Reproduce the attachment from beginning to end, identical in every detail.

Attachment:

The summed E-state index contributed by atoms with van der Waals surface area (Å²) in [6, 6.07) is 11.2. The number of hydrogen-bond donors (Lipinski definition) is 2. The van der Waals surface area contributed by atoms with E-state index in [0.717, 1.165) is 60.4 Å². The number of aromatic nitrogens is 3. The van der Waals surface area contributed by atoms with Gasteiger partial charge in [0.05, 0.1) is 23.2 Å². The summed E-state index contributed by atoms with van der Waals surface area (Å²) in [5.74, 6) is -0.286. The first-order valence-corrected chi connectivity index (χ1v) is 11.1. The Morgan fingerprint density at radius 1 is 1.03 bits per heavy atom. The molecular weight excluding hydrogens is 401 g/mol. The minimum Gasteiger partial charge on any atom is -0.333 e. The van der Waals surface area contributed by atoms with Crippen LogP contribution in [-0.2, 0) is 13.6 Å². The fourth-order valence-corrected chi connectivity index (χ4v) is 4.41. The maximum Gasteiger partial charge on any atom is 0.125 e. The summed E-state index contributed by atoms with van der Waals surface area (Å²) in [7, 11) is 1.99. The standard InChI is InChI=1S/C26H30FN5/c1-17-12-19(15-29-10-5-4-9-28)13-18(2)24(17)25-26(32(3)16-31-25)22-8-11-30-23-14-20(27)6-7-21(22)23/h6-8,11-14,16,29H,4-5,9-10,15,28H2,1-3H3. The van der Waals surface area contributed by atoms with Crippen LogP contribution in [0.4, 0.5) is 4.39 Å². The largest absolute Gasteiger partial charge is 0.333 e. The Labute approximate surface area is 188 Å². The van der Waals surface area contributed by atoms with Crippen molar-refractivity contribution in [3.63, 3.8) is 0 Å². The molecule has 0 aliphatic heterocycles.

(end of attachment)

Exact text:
The summed E-state index contributed by atoms with van der Waals surface area (Å²) in [6, 6.07) is 11.2. The number of hydrogen-bond donors (Lipinski definition) is 2. The van der Waals surface area contributed by atoms with E-state index in [0.717, 1.165) is 60.4 Å². The number of aromatic nitrogens is 3. The van der Waals surface area contributed by atoms with Gasteiger partial charge in [0.05, 0.1) is 23.2 Å². The summed E-state index contributed by atoms with van der Waals surface area (Å²) in [5.74, 6) is -0.286. The first-order valence-corrected chi connectivity index (χ1v) is 11.1. The Morgan fingerprint density at radius 1 is 1.03 bits per heavy atom. The molecular weight excluding hydrogens is 401 g/mol. The minimum Gasteiger partial charge on any atom is -0.333 e. The van der Waals surface area contributed by atoms with Crippen LogP contribution in [-0.2, 0) is 13.6 Å². The fourth-order valence-corrected chi connectivity index (χ4v) is 4.41. The maximum Gasteiger partial charge on any atom is 0.125 e. The summed E-state index contributed by atoms with van der Waals surface area (Å²) in [7, 11) is 1.99. The standard InChI is InChI=1S/C26H30FN5/c1-17-12-19(15-29-10-5-4-9-28)13-18(2)24(17)25-26(32(3)16-31-25)22-8-11-30-23-14-20(27)6-7-21(22)23/h6-8,11-14,16,29H,4-5,9-10,15,28H2,1-3H3. The van der Waals surface area contributed by atoms with Crippen LogP contribution in [0.4, 0.5) is 4.39 Å². The largest absolute Gasteiger partial charge is 0.333 e. The Labute approximate surface area is 188 Å². The van der Waals surface area contributed by atoms with Crippen molar-refractivity contribution in [3.63, 3.8) is 0 Å². The molecule has 0 aliphatic heterocycles.